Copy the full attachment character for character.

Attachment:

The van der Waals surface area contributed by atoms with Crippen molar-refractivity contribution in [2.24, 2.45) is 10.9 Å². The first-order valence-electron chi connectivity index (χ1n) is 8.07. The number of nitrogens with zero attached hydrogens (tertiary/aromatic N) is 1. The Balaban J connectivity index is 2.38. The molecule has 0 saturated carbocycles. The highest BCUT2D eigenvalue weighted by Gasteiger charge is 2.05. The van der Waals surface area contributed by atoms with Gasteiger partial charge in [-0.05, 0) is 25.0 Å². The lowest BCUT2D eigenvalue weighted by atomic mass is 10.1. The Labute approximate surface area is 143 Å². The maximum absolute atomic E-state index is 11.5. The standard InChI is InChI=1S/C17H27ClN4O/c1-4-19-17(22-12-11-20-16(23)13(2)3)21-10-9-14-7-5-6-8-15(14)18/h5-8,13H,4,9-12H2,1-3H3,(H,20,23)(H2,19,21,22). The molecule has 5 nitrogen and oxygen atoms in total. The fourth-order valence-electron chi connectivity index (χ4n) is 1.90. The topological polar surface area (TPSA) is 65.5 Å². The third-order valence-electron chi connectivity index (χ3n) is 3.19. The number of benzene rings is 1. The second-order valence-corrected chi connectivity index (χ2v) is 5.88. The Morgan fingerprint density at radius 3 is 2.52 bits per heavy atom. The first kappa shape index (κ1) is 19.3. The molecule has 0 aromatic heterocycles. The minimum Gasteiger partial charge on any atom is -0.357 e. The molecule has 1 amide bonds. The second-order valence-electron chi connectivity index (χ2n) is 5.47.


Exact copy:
The van der Waals surface area contributed by atoms with Crippen molar-refractivity contribution in [2.24, 2.45) is 10.9 Å². The first-order valence-electron chi connectivity index (χ1n) is 8.07. The number of nitrogens with zero attached hydrogens (tertiary/aromatic N) is 1. The Balaban J connectivity index is 2.38. The molecule has 0 saturated carbocycles. The highest BCUT2D eigenvalue weighted by Gasteiger charge is 2.05. The van der Waals surface area contributed by atoms with Gasteiger partial charge in [-0.05, 0) is 25.0 Å². The lowest BCUT2D eigenvalue weighted by atomic mass is 10.1. The Labute approximate surface area is 143 Å². The maximum absolute atomic E-state index is 11.5. The standard InChI is InChI=1S/C17H27ClN4O/c1-4-19-17(22-12-11-20-16(23)13(2)3)21-10-9-14-7-5-6-8-15(14)18/h5-8,13H,4,9-12H2,1-3H3,(H,20,23)(H2,19,21,22). The molecule has 5 nitrogen and oxygen atoms in total. The fourth-order valence-electron chi connectivity index (χ4n) is 1.90. The topological polar surface area (TPSA) is 65.5 Å². The third-order valence-electron chi connectivity index (χ3n) is 3.19. The number of benzene rings is 1. The second-order valence-corrected chi connectivity index (χ2v) is 5.88. The Morgan fingerprint density at radius 3 is 2.52 bits per heavy atom. The first kappa shape index (κ1) is 19.3. The molecule has 0 aromatic heterocycles. The minimum Gasteiger partial charge on any atom is -0.357 e. The molecule has 1 amide bonds. The second-order valence-electron chi connectivity index (χ2n) is 5.47.